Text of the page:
Mr. Brown’s Fantastic Hat
Mr. Brown prefers to be alone, at least that’s what he says. Then one day, a woodpecker takes up residence in his hat – and then another and another. Soon, Mr. Brown’s hat is full of birds. When they all fly away for the winter, Mr. Brown says he doesn’t care, but even he doesn’t believe that. Will the birds return when Mr. Brown wakes from his own hibernation? What other surprises are in store?
Mr. Brown’s Fantastic Hat is a gorgeous book with a solid message about the power of community and connectedness. The author and illustrator, Ayanao Imai, joins a gentle narrative style with highly engaging yet equally gentle illustrations. The result is a book that children will want to return to again and again.
Imai’s illustrations are spare with subtle variations in color that provide an overall sense of harmony. Her use of light is strong, but never overpowering. So many picture books today rush toward the reader with jarring color and over-the-top perspective. Sometimes that works, but what a delight to encounter Imai’s visual invitation to the reader. Her work is lively but spare and makes room for a child to enter the picture, and thus the story as a whole.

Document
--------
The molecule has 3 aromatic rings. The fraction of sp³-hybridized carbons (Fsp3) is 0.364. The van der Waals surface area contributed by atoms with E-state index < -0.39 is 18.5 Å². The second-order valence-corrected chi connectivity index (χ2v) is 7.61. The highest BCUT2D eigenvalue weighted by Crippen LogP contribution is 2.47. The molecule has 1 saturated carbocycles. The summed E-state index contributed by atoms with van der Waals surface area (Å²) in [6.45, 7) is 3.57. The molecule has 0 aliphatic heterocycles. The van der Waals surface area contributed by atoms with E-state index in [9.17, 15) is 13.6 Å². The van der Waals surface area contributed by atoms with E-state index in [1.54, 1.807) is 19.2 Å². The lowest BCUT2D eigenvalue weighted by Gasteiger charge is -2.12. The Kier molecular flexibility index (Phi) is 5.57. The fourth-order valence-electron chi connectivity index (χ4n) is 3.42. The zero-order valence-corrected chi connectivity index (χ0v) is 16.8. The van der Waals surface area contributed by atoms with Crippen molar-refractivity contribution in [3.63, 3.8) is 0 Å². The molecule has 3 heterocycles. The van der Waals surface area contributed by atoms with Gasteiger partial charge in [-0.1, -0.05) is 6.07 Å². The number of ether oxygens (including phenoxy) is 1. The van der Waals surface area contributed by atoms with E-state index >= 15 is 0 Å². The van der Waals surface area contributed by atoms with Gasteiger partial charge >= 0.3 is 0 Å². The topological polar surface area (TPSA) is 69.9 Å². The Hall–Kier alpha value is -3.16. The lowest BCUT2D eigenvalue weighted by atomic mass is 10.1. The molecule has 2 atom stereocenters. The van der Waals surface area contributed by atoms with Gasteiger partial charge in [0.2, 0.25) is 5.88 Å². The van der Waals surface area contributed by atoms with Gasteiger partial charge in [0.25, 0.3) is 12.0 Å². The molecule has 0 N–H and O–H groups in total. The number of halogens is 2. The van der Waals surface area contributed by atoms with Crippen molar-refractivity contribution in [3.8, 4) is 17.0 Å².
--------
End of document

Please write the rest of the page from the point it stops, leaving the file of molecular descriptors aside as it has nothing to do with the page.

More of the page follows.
What will delight young readers most is the placement of small, surprising objects in each scene. The laundry hanging up to dry includes socks, dish towels and two mushrooms. A tree branch grows out of the wall. The objects are so skillfully drawn and carefully composed that it isn’t until after some observation that the objects appear.
The story speaks to loneliness, community, and the power of connection. Those themes will speak to both children and adults and they underscore exactly why we gather in religious community. The story could certainly be adapted for telling, yet the artwork is so perfect it seems a shame not to share it as a book. The details are fine and colors subtle, so you will want the children close to see it.
Themes: Community, Loneliness, Connection, Happiness
Motifs: Bear, Hat, Bird, Migration, Hibernation, Change of Season, Fall, Winter, Spring, Tree, Birdhouse
Reviewer: Kristin Maier
author, A Good Telling: Bringing Worship to Life with Story